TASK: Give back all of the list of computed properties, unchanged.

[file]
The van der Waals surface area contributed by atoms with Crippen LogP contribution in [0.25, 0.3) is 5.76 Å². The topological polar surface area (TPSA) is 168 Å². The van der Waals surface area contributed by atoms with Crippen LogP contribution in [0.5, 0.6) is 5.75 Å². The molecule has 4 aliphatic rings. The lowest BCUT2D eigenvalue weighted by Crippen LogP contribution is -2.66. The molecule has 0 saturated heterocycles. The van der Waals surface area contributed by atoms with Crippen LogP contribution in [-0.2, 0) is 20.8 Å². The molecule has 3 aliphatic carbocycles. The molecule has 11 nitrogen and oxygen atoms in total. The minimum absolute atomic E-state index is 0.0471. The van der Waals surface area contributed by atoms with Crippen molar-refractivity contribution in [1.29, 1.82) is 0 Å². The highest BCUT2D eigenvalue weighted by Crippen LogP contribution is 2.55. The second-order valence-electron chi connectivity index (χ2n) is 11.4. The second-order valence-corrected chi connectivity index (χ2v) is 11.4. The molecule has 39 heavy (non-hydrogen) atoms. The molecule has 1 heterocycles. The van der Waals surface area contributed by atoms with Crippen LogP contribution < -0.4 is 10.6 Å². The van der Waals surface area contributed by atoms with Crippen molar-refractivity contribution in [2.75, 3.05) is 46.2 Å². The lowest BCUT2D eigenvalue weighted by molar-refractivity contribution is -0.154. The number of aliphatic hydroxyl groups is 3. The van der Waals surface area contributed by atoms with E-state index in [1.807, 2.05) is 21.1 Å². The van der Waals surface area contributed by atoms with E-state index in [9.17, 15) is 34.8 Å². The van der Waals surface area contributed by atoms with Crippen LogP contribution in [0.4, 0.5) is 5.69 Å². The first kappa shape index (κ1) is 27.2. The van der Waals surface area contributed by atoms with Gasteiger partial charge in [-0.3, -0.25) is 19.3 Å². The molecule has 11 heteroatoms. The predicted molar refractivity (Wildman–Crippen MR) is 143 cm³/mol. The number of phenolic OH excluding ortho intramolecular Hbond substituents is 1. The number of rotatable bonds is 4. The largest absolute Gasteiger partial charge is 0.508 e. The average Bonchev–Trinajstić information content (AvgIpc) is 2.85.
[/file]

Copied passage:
The van der Waals surface area contributed by atoms with Crippen LogP contribution in [0.25, 0.3) is 5.76 Å². The topological polar surface area (TPSA) is 168 Å². The van der Waals surface area contributed by atoms with Crippen LogP contribution in [0.5, 0.6) is 5.75 Å². The molecule has 4 aliphatic rings. The lowest BCUT2D eigenvalue weighted by Crippen LogP contribution is -2.66. The molecule has 0 saturated heterocycles. The van der Waals surface area contributed by atoms with Crippen LogP contribution in [-0.2, 0) is 20.8 Å². The molecule has 3 aliphatic carbocycles. The molecule has 11 nitrogen and oxygen atoms in total. The minimum absolute atomic E-state index is 0.0471. The van der Waals surface area contributed by atoms with Crippen molar-refractivity contribution in [1.29, 1.82) is 0 Å². The highest BCUT2D eigenvalue weighted by Crippen LogP contribution is 2.55. The second-order valence-electron chi connectivity index (χ2n) is 11.4. The second-order valence-corrected chi connectivity index (χ2v) is 11.4. The molecule has 39 heavy (non-hydrogen) atoms. The molecule has 1 heterocycles. The van der Waals surface area contributed by atoms with Crippen LogP contribution < -0.4 is 10.6 Å². The van der Waals surface area contributed by atoms with Crippen molar-refractivity contribution in [2.75, 3.05) is 46.2 Å². The lowest BCUT2D eigenvalue weighted by molar-refractivity contribution is -0.154. The number of aliphatic hydroxyl groups is 3. The van der Waals surface area contributed by atoms with E-state index in [1.807, 2.05) is 21.1 Å². The van der Waals surface area contributed by atoms with E-state index in [9.17, 15) is 34.8 Å². The van der Waals surface area contributed by atoms with Crippen LogP contribution in [0.4, 0.5) is 5.69 Å². The first kappa shape index (κ1) is 27.2. The van der Waals surface area contributed by atoms with Gasteiger partial charge in [-0.3, -0.25) is 19.3 Å². The molecule has 11 heteroatoms. The predicted molar refractivity (Wildman–Crippen MR) is 143 cm³/mol. The number of phenolic OH excluding ortho intramolecular Hbond substituents is 1. The number of rotatable bonds is 4. The largest absolute Gasteiger partial charge is 0.508 e. The average Bonchev–Trinajstić information content (AvgIpc) is 2.85.